That’s in part because many consumers consider it to be low in protein, high in sugar, and too processed to be healthful, according to the market research firm Mintel. Although that’s true of many bowls of cereal, plenty is nutritious.
Plus cereal is quick and convenient, and can be an efficient way to get many essential nutrients all at once, says Ronni Chernoff, Ph.D., director of the Arkansas Geriatric Education Collaborative. For breakfast, she recommends covering four bases: fruit, protein, a complex carbohydrate, and dairy. Have a whole-grain cereal with milk topped with fruit to hit all four. What follows is everything you need to know to choose a healthy cereal.
Top 12 High Fiber Cereal
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Cereal Is A Great Way To Start Your Day!
Most importantly, cereal is very easy to eat! All you need is the cereal, a bowl, some milk, and a spoon! It is a favorite among college students, busy moms, athletes in need of a quick meal, and even some dogs! Dog food is basically cereal, right? All joking aside when choosing which high fiber cereal to eat you want to make sure you are getting one that tastes good and is good for you. Compiled below is a list of the top 44 best high fiber bowls of cereal. These cereals are the highest rated cereals for a fiber that we have in our database.
Pick a Whole Grain
Look for a “100 percent whole-grain” claim on the box, or read the ingredients list to be sure all grains are whole, such as whole wheat or whole-grain oats. Whole grains are a great source of fiber. Having fiber in the morning means “you’re not going to be having a hunger attack midmorning,” says Emily Dhurandhar, Ph.D., an assistant professor of kinesiology at Texas Tech University.
Numerous studies have also linked whole grains to a lower risk of type 2 diabetes, heart disease, and cancer. They may even help you maintain a healthy weight. Researchers at Tufts University found that people who replaced refined grains (such as white bread or white pasta) with whole grains absorbed fewer calories and had a slight uptick in their resting metabolic rate compared with people who ate the same diet with refined grains.
Suss Out the Sugars
Even a whole-grain cereal isn’t so healthy if it contains too much-added sugar. Kellogg’s Frosted Mini-Wheats, for example, is made from 100 percent whole-grain wheat and has 6 grams of fiber per serving, but it also has 11 grams of sugars, almost 3 teaspoons. Compare that with Post Spoon Size Shredded Wheat, which has 0 grams of sugars per serving. (The American Heart Association recommends no more than 25 grams of added sugars per day for women, 36 grams for men.)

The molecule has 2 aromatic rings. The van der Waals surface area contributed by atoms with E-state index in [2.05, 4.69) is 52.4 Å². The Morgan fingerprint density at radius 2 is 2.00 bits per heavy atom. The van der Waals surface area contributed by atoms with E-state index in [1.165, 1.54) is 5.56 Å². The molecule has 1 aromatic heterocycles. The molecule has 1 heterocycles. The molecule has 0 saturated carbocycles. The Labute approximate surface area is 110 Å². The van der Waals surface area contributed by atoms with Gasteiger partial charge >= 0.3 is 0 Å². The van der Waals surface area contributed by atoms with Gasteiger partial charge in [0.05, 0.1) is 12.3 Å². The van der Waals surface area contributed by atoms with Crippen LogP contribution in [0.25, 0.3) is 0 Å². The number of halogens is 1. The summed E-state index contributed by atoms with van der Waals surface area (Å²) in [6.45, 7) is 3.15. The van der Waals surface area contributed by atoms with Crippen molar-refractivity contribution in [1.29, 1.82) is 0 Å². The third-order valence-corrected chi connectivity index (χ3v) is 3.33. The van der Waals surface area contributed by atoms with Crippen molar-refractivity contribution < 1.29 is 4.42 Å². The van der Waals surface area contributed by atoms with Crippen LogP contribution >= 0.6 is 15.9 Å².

“If you want it sweet, add fruit or even a teaspoon of sugar if you need to,” says Maxine Siegel, R.D., who heads the food-testing lab at Consumer Reports. “But if you’re going to buy a sweetened cereal, choose one with no more than 8 grams of sugars per serving.” If you choose a cereal with the fruit already added, don’t assume that all the sugars come from the fruit. “Check the ingredients list for added sugars, such as high-fructose corn syrup, brown rice syrup, and honey, to name a few,” Siegel says. “All types of added sugars have the same health drawbacks as table sugars.”
Pay Attention to Protein
Having protein in the morning may help keep blood sugar steady and aid weight control. Cereals usually have 3 to 4 grams of protein per serving; some contain 6 or more grams. Pour on cow’s milk (or certain soy milk) and you’ll add about 3 to 4 grams per ½ cup. (Almond and coconut milk have practically none.) Or top your cereal with plain yogurt, which will add about 4 grams per ½ cup.
Watch Your Portions
In a test, Siegel’s team asked consumers to fill a bowl with the amount of cereal they would typically serve themselves. About 92 percent poured too much—24 to 282 percent more than the serving size on the box.
“A double helping of cereal can give you more fiber and protein, but it can also bump up the calories, sugars, and sodium,” Siegel says. So grab your favorite bowl, pour out the amount you usually eat and measure it. Then do the math so that you know what you’re really eating.
Added Sugar in Breakfast
You might not realize how much-added sugar is lurking in your breakfast. On the ‘Consumer 101′ TV show, host Jack Rico learns from Consumer Reports’ Chief Scientific Officer, James Dickerson, how to avoid an overload of the sweet stuff.